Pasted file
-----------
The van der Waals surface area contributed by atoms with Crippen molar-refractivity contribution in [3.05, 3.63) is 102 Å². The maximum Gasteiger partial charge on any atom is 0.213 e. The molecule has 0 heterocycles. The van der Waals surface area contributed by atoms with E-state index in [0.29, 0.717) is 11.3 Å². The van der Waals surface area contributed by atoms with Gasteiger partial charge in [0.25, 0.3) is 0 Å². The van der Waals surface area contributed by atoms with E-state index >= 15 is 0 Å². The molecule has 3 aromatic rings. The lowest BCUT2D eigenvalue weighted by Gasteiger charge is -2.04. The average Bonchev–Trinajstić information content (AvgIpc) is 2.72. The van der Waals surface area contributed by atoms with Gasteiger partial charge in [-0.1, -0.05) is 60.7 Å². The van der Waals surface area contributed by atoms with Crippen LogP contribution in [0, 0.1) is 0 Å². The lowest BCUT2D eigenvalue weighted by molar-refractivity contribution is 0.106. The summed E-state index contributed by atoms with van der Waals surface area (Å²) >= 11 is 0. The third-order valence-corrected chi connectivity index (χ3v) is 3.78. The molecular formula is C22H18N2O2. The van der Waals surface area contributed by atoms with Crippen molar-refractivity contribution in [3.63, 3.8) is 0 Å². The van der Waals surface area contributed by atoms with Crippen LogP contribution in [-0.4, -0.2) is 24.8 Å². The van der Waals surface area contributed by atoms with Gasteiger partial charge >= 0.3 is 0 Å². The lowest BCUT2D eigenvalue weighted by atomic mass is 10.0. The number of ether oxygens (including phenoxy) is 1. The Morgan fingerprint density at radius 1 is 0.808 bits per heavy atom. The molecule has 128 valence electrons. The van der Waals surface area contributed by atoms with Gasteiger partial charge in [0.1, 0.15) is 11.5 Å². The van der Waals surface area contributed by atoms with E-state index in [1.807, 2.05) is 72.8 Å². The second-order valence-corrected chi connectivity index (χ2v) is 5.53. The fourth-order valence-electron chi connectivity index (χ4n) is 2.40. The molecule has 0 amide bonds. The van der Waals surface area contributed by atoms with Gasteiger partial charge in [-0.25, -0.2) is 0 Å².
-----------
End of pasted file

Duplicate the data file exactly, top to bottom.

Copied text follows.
The van der Waals surface area contributed by atoms with Crippen molar-refractivity contribution in [3.05, 3.63) is 102 Å². The maximum Gasteiger partial charge on any atom is 0.213 e. The molecule has 0 heterocycles. The van der Waals surface area contributed by atoms with E-state index in [0.29, 0.717) is 11.3 Å². The van der Waals surface area contributed by atoms with Gasteiger partial charge in [0.25, 0.3) is 0 Å². The van der Waals surface area contributed by atoms with E-state index >= 15 is 0 Å². The molecule has 3 aromatic rings. The lowest BCUT2D eigenvalue weighted by Gasteiger charge is -2.04. The average Bonchev–Trinajstić information content (AvgIpc) is 2.72. The van der Waals surface area contributed by atoms with Gasteiger partial charge in [-0.1, -0.05) is 60.7 Å². The van der Waals surface area contributed by atoms with Crippen LogP contribution in [0, 0.1) is 0 Å². The lowest BCUT2D eigenvalue weighted by molar-refractivity contribution is 0.106. The summed E-state index contributed by atoms with van der Waals surface area (Å²) >= 11 is 0. The third-order valence-corrected chi connectivity index (χ3v) is 3.78. The molecular formula is C22H18N2O2. The van der Waals surface area contributed by atoms with Crippen molar-refractivity contribution in [3.63, 3.8) is 0 Å². The van der Waals surface area contributed by atoms with Crippen LogP contribution in [-0.4, -0.2) is 24.8 Å². The van der Waals surface area contributed by atoms with Gasteiger partial charge >= 0.3 is 0 Å². The lowest BCUT2D eigenvalue weighted by atomic mass is 10.0. The number of ether oxygens (including phenoxy) is 1. The Morgan fingerprint density at radius 1 is 0.808 bits per heavy atom. The molecule has 128 valence electrons. The van der Waals surface area contributed by atoms with Gasteiger partial charge in [0.1, 0.15) is 11.5 Å². The van der Waals surface area contributed by atoms with E-state index in [1.807, 2.05) is 72.8 Å². The second-order valence-corrected chi connectivity index (χ2v) is 5.53. The fourth-order valence-electron chi connectivity index (χ4n) is 2.40. The molecule has 0 amide bonds. The van der Waals surface area contributed by atoms with Gasteiger partial charge in [-0.25, -0.2) is 0 Å².